RUSSELLVILLE, Ark. (News release) –Arkansas Tech University’s Dr. Jeremy Schwehm doesn’t view virtual instruction as a challenge. He sees it as an opportunity.
“The distance in distance education refers to location only,” said Schwehm. “Engagement in the online classroom can be equivalent to, or exceed, those levels attained in a face-to-face environment. My approach to online course design is best described through the concept of the connecting classroom. In any given activity, my goal is to connect students with content, to their peers, to the instructor and to the institution. The online student experience is the online classroom, so the online classroom must meet the various academic and social needs of online students.”
Schwehm’s execution of that approach has been rewarded with the 2020 ATU Online Innovation Award, which honors faculty in online teaching environments who utilize innovation and focus on student success initiatives.
Previous winners were Dr. Douglas Barron (2019) and Dr. Aaron McArthur (2018). The selection is made by a committee of faculty peers.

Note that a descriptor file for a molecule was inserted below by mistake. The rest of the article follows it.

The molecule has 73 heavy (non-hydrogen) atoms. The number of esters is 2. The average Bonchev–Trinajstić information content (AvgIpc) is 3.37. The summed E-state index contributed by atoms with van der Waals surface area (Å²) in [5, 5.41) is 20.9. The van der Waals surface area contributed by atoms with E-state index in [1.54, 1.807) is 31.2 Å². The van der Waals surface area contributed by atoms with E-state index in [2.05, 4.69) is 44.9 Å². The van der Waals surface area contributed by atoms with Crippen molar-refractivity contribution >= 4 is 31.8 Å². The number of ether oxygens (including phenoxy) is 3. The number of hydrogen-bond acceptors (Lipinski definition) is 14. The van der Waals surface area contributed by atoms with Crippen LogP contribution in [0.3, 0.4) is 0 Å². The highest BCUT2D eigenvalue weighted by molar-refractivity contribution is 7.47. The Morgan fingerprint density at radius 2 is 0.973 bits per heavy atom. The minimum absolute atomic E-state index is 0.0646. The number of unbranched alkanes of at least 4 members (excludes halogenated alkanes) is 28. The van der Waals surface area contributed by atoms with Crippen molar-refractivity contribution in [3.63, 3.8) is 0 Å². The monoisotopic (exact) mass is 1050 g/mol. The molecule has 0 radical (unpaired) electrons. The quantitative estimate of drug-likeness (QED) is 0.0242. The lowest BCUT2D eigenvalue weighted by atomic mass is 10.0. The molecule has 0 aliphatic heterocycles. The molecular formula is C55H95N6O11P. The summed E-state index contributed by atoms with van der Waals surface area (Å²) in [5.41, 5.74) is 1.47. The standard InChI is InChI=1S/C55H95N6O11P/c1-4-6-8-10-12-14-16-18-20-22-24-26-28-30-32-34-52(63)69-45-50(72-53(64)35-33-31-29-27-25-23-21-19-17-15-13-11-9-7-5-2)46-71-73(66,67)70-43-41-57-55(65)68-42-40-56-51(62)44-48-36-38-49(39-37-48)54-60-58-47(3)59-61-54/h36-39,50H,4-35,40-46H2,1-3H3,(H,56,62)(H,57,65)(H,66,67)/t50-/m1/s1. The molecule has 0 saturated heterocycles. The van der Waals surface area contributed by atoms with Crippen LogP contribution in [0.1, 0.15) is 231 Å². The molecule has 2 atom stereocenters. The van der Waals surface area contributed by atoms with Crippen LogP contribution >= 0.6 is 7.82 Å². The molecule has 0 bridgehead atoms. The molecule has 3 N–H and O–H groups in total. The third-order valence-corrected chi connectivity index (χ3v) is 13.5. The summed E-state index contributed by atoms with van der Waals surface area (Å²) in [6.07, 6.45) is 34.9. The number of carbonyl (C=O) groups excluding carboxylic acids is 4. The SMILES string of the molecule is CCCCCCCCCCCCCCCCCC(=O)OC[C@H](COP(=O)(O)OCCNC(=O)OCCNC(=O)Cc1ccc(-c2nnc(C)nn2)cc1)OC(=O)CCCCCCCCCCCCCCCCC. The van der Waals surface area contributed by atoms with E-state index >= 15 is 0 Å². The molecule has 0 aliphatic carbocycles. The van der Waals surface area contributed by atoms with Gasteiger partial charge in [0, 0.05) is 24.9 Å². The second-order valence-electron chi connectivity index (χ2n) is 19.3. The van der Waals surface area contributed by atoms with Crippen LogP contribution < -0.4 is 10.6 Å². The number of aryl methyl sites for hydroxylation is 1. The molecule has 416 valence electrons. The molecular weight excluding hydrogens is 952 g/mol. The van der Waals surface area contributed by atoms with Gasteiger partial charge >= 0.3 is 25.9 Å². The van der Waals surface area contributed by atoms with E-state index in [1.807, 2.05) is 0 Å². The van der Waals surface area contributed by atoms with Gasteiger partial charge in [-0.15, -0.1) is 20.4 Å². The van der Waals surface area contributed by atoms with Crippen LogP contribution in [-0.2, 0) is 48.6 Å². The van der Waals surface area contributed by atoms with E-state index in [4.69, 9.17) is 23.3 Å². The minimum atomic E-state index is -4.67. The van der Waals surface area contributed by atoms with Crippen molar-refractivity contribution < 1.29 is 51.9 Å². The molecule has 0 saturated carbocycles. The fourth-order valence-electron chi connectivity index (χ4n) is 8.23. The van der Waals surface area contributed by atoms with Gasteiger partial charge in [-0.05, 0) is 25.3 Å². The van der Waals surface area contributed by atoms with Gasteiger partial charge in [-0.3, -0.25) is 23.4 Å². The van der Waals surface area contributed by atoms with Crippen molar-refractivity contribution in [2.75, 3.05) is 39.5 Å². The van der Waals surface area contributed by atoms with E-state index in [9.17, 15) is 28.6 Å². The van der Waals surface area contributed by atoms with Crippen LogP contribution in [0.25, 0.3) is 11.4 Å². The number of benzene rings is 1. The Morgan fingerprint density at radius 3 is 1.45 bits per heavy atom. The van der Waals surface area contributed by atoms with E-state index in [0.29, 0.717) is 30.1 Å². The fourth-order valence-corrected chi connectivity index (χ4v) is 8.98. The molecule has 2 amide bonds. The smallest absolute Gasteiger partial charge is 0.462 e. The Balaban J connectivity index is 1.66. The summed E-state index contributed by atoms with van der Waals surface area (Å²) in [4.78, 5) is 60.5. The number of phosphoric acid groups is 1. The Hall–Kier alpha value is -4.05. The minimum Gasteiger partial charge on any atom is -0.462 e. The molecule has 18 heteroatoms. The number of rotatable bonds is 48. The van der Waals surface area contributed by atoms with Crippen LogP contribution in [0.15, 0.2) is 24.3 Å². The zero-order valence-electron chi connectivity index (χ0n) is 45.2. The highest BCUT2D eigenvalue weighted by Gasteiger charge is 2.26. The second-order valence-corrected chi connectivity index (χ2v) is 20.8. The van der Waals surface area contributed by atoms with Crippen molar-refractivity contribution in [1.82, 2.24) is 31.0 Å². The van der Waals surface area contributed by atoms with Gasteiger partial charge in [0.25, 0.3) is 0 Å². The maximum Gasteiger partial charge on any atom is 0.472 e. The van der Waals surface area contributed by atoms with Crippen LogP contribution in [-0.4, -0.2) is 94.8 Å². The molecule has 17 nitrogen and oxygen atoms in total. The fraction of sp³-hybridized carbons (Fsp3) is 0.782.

Schwehm, associate professor of professional studies in the ATU College of eTech, was honored for his senior-level Community Development course. Schwehm’s students work with a community-based organization to align the student’s strengths with the organization’s needs and develop a service plan to benefit the organization.
Class participants engage with each other through videos that allow students to describe their progress and work with classmates to overcome obstacles.
In addition, Schwehm has developed an approach to online group projects that facilitates flexibility by allowing distance learners to collaborate asynchronously and focuses grading on individual contributions.
As result of Schwehm’s innovation, his ATU online students have performed more than 3,000 service hours in Russellville and other communities across the region since 2014.
“I design online courses to be academically rigorous, engaging and fun, while including high-impact practices such as writing-intensiveness, collaborative learning, undergraduate research and service learning,” said Schwehm. “It is my responsibility as an online faculty member in professional studies to increase learner interaction and prevent/reduce feelings of learner isolation, for both academic and social reasons.”